7 Essential Tips For Long Exposure Photography
7 Essential Tips For Long Exposure Photography
1. Something Moving
For a long exposure photograph to be successful, there must be movement in the scene you are capturing. One of the most common uses of long exposure is to show water moving over a waterfall or down a stream, but any movement that conveys the passage of time will work for long exposer photography. A few other example are clouds moving in the sky, vehicle lights driving on a road, people walking, oceans waves, star trails, etc. As long as there is movement, long exposer can make an average image into an outstanding, one of a kind image.
2. Use a Tripod
Long exposer photography requires slow shutter speed, and the camera has to be completely still while the shutter is open. The best way to ensure there is no movement is through the use of a sturdy tripod. If there is any movement or camera shake during the exposure, no matter how minor, the image will not be sharp.
3. Use a Shutter Release
Like a tripod, a shutter release is another tool to use to create tack sharp images. Pressing the shutter button on the camera can cause the camera to shake. A shutter release is a tool that releases the shutter to start the exposure without touching the camera. The most common type of shutter release is a cable release, but there are also wireless shutter releases. If you are on a budget, utilizing the camera’s self timer feature is another great way reduce the chance for camera shake when the exposure starts.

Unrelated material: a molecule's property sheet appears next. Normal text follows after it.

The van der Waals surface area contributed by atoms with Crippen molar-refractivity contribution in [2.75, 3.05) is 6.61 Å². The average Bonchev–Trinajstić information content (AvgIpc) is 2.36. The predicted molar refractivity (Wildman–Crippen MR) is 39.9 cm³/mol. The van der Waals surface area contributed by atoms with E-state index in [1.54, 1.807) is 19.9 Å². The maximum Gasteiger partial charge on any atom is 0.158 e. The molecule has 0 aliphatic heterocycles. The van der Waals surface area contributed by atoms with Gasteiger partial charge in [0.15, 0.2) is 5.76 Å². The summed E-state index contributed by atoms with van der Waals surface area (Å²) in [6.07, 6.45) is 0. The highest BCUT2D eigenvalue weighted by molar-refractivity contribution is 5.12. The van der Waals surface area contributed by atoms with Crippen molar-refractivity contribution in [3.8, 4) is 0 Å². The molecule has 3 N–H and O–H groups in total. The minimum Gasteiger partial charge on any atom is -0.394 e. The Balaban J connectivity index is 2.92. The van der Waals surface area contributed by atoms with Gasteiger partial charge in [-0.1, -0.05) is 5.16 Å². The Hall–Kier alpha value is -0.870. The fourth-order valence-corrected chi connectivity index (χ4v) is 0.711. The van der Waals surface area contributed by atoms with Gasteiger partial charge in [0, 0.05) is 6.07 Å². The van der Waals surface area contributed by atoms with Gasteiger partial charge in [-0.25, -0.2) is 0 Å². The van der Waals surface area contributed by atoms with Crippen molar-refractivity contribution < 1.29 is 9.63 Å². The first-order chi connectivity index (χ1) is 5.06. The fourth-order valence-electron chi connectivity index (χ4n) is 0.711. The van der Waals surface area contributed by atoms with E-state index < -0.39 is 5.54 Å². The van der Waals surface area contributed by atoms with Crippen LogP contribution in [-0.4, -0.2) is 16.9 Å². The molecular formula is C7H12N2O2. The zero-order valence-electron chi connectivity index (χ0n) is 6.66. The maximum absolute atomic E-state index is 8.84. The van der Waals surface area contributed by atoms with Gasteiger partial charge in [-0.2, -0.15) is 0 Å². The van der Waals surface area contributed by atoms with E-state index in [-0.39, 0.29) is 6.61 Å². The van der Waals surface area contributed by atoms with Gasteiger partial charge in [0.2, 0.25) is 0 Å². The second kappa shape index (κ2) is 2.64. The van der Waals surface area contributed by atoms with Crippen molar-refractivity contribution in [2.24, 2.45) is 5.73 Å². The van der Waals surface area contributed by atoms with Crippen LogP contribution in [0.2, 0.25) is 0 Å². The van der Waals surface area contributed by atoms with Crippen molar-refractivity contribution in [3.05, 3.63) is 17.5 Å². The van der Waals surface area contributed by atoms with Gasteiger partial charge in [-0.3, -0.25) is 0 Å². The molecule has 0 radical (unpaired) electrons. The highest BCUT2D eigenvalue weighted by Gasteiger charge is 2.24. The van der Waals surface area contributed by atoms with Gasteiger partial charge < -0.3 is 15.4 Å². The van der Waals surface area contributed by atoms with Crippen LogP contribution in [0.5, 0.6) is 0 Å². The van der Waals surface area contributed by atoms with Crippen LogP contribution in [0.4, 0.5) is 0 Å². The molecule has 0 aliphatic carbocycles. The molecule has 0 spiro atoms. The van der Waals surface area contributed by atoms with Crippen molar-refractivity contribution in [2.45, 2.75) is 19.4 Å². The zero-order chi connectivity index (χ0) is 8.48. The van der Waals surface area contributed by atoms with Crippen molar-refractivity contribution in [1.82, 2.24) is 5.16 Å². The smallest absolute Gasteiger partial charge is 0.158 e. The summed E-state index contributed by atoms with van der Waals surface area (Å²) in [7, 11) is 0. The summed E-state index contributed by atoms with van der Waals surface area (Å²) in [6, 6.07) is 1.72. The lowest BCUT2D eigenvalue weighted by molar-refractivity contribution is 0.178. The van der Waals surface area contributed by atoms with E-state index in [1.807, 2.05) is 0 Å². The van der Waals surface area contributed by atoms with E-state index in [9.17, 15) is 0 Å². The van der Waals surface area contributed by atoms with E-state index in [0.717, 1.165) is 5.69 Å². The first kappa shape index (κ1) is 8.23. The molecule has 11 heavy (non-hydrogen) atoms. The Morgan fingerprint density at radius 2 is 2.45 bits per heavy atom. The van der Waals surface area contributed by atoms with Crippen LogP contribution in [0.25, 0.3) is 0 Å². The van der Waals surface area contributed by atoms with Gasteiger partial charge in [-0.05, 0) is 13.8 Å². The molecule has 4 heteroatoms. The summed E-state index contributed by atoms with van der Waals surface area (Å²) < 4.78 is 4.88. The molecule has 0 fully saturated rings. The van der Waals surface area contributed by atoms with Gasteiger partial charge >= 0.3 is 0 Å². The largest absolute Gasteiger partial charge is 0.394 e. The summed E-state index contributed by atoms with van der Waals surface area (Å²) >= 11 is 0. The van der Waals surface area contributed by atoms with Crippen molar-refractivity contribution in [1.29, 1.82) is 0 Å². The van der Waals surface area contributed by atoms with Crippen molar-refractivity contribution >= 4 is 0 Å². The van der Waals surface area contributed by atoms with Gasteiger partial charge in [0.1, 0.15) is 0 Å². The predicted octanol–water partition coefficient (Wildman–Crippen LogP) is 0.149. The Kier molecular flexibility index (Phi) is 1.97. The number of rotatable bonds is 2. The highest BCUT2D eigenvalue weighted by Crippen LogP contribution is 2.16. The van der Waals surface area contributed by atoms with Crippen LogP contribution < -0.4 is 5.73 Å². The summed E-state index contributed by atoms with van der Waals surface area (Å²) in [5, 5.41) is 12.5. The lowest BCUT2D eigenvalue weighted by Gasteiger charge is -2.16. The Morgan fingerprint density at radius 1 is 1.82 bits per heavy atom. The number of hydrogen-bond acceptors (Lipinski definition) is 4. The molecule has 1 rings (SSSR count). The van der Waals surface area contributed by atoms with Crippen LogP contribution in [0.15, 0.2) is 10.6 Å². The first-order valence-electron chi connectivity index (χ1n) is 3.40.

During the day, the use of filters is required to achieve the slow shutter speeds needed to show the movement in your image. Neutral density (ND) are the best filters to achieve the slow shutters speeds required for long exposure photography. ND filters are a dark piece of glass placed in front of the lens, reducing the amount of light passing through the lens. This allows photographers to use long exposures even on bright, sunny days. ND filters come in strengths that block anywhere from 3 to 15 stops of light.
5. Manual Focus
One downside to ND filters, especially when using a filter 6 stops or greater, is that the camera autofocus will not work. The ND filter is so dark that it’s hard for you to see through, so there is little to no chance that your camera will be able to find something to focus on. To get around this, before you put the filter in front of your lens, compose your image, and use the camera’s autofocus to make sure the image will be sharp. Next, turn off your autofocus using the switch on the side of your lens. Push the switch to “M” or manual focus; this will ensure your lens will not try to refocus once the filter is on. Lastly, carefully place your ND filter on the front of your lens.
6. Close View Finder
Since your eye will not be against the viewfinder after you compose your image, light creeps into the camera resulting in a purple line through the middle of the image ruining all of your hard work. When using a really long exposure, greater then 10 seconds, you will need to close your view finder. Some Nikon cameras have a built in viewfinder curtain, which will stop all light from entering through your viewfinder. Some Canon cameras come with a plastic eye cap that can be placed over your viewfinder. If you do not have either, the next best thing is a piece of gaffers tape. Placing a piece over your camera’s viewfinder will work allowing you to create amazing long exposure images.
Having a great composition can make or break an image; just because you are taking a long exposure doesn’t mean that you do not have to take the time to find and compose your image. The key to composition is finding the subject and then composing the scene to draw the viewer’s eyes through the image to the subject. There are many different ways to compose the landscape, which makes it important to know the different rules in order to apply them to different situations. To learn more about photography composition techniques, click here. For more photography tips click here!
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